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- Don’t ‘tear up’ the Iran deal. Let it fail on its own.
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- Senior Senators, ex-US officials urge firm policy on Iran
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- Six out of 10 People in France ‘Don’t Feel Safe Anywhere’
- The liberal narrative is in denial about Iran
- Netanyahu urges Putin to block Iranian power corridor
- Iran Poses ‘Greatest Long Term Threat’ To Mid-East Security
Friday 18 November 2016
The Islamic State (ISIS) came out of a union of traditional Islamist radicals from al Qaeda in Iraq with members of Saddam’s military professionals. In its defense of the city of Mosul, ISIS is showing that its leaders have managed to bring a professional understanding of how to leverage both conventional and insurgent tactics to maximum advantage. The weight of numbers is against them, but they are fielding effective and vicious tactics to make their enemies pay dearly for their victories.
On the conventional side, CounterJihad has learned that ISIS successfully rendered the Mosul air field unusable for the forces pressing in on the city. Much of the strategy of the coalition of Iraqi, Iranian, and American forces has been built around capturing outlying areas that can then be used as effective staging grounds for the push into the city proper. ISIS anticipated this strategy. Having no use for an airfield itself, it suffers neither long- nor short-term costs for destroying the airport. We are also hearing that a second nearby airport near Tal Afar has been captured by Iranian-backed Shia militias, but has proven to be heavily mined with IEDs.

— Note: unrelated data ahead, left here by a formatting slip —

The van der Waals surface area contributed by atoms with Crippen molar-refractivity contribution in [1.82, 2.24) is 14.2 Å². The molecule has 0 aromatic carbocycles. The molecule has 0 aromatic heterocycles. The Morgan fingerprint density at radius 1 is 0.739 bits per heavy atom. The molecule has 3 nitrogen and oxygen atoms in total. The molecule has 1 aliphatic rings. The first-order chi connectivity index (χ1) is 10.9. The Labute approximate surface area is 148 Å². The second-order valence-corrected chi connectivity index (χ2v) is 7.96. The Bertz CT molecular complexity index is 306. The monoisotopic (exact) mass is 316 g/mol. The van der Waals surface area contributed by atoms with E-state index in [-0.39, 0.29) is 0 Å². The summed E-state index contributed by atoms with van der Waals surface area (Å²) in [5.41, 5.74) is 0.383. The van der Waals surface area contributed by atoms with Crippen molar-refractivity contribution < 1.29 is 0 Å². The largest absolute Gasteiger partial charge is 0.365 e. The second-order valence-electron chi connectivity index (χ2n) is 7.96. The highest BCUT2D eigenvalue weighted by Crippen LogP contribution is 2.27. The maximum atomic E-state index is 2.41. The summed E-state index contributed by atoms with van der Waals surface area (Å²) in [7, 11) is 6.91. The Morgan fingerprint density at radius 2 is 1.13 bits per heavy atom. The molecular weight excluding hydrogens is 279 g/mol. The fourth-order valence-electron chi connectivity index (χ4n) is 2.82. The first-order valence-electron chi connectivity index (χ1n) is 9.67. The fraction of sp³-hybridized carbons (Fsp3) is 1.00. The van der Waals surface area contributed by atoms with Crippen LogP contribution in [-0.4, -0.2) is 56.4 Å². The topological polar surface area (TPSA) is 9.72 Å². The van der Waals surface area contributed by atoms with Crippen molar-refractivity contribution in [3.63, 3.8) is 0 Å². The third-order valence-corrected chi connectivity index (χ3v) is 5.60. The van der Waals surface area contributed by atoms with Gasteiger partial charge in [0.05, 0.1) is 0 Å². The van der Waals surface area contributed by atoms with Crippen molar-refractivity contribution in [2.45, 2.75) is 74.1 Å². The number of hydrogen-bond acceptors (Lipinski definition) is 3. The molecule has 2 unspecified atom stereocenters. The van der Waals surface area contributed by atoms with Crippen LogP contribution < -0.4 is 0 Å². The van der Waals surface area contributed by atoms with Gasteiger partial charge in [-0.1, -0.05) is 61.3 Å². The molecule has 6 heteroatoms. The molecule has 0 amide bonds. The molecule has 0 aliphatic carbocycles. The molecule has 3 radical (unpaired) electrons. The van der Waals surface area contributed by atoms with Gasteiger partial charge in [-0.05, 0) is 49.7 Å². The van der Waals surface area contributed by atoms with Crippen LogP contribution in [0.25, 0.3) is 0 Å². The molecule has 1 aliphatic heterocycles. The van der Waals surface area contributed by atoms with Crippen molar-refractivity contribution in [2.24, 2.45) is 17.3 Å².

ISIS has also deployed snipers to slow the advance of their enemies into these neighborhoods. Traditionally, snipers can be contested with the use of air strikes or artillery. ISIS has been raising the cost of that by forcing Mosul civilians to remain in their homes. Snipers deployed on top of those homes are then protected, to some degree, by the human shields within. American air power is less likely to strike a house that is thought to be full of civilians, although doing so is justifiable under the Doctrine of Double Effect.* Iraqi and Iranian-led forces are less careful about such things, but the tactic does show some limited effectiveness given the reliance on American warplanes for much of the air strike capability.
Another tactic that shows a blend of insurgent and conventional military understanding has been the use of suicide vest attackers to slow military advances. The Long War Journal reports 79 such attacks in Mosul’s province. Our sources tell us that there have been such attacks in a “majority” of the sectors of the operation. The suicide vest is an insurgent tactic, but it is functionally very much like a Hellfire drone strike: it delivers a similar payload in a similarly accurate way, as if the human wearing the vest were a guided missile. It is unclear whether the suicide attackers are motivated by a desire for Paradise, or threats to their families. Either way, it is clear that ISIS has managed to develop a capacity to deliver these attacks on an industrial scale. It is a tactic that they are using in the place of an air force or similar surgical strike capability.
The campaign is thus proving costly. The hard part has not started yet, either. These are fights for staging grounds and outlying areas. The push into the heavily defended central city is yet to come.